Employment minister promises to ‘put common sense back at the heart of health and safety’

The government is launching a consultation which could see half of all health and safety laws abolished within three years.

Employment Minister Chris Grayling said the government hoped to “put common sense back at the heart of health and safety”, and pledged to reduce regulations by a third, rising to a half over three years.

The announcement follows the publication of a report into safety regulations by Professor Ragnar E Löfstedt, who Grayling commissioned to examine the issue in March.

In his report, “Reclaiming health and safety for all: An independent review of health and safety legislation”, Prof Löfstedt recommends that health and safety law should not apply to the self-employed whose work poses no risk of harm to others.

He also suggests that employers should not be held responsible for damages when they have done everything possible to manage risks.

The government has confirmed it intends to accept the report’s recommendations. It also plans to strengthen the role of the Health and Safety Executive (HSE) in relation to local authorities.  

Grayling said: “From the beginning we said getting the regulation of health and safety right is important to everyone. By accepting the recommendations of Professor Löfstedt we are putting common sense back at the heart of health and safety.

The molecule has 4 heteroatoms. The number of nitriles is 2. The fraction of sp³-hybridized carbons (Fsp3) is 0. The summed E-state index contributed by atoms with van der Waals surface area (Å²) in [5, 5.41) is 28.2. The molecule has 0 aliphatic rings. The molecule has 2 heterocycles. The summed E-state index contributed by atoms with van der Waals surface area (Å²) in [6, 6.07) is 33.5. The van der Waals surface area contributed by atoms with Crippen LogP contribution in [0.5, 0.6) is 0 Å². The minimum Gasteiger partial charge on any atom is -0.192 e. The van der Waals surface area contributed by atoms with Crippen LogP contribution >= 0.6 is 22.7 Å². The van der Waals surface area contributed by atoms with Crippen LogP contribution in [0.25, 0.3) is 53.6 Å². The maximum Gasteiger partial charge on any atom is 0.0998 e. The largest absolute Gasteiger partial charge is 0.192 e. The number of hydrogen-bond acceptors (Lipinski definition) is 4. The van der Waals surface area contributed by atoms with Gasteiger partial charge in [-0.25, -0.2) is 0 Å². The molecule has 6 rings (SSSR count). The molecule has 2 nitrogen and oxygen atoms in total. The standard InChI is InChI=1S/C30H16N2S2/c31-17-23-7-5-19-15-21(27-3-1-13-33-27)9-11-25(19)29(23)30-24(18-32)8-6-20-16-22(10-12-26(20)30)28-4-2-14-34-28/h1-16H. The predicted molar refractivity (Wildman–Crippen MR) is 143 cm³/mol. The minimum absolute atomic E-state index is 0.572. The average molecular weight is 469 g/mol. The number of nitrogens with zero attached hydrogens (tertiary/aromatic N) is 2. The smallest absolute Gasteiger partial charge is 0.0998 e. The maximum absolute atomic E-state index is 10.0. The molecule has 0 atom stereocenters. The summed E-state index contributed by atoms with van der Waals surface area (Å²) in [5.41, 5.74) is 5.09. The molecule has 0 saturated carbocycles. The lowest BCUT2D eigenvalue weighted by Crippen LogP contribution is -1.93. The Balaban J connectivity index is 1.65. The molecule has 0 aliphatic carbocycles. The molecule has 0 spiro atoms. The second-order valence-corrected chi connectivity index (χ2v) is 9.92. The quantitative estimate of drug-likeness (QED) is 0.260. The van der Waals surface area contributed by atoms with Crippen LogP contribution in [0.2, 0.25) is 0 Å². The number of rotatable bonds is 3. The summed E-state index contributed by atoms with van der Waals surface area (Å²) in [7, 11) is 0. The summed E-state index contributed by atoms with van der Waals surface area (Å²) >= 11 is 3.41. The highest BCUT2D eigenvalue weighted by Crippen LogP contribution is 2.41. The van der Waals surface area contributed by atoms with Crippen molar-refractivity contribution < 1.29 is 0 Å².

“Our reforms will root out needless bureaucracy and be a significant boost to the million self-employed people who will be moved out of health and safety regulation altogether.

“We will also ensure our reforms put an emphasis on personal responsibility. It cannot be right that employers are responsible for damages when they have done all they can to manage the risk. Fundamentally we will ensure the health and safety system is fit for purpose through streamlining the maze of regulations and ensuring consistency across the board.”

Construction union Ucatt has claimed the loss of health and safety regulations will endanger construction workers, but the HSE has welcomed the government’s announcement. 

Judith Hackitt, chair of the HSE, said: “Professor Lofstedt’s insightful report will go a long way to refocusing health and safety in Great Britain on those things that matter – supporting those who want to do the right thing and reducing rates of work-related death, injury and ill health.

“We must have a system of health and safety which enables employers to make sensible and proportionate decisions about managing genuine workplace risks.

“Simplifying and streamlining the stock of regulations, focusing enforcement on higher risk businesses, clarifying requirements, and rebalancing the civil litigation system – these are all practical, positive steps.”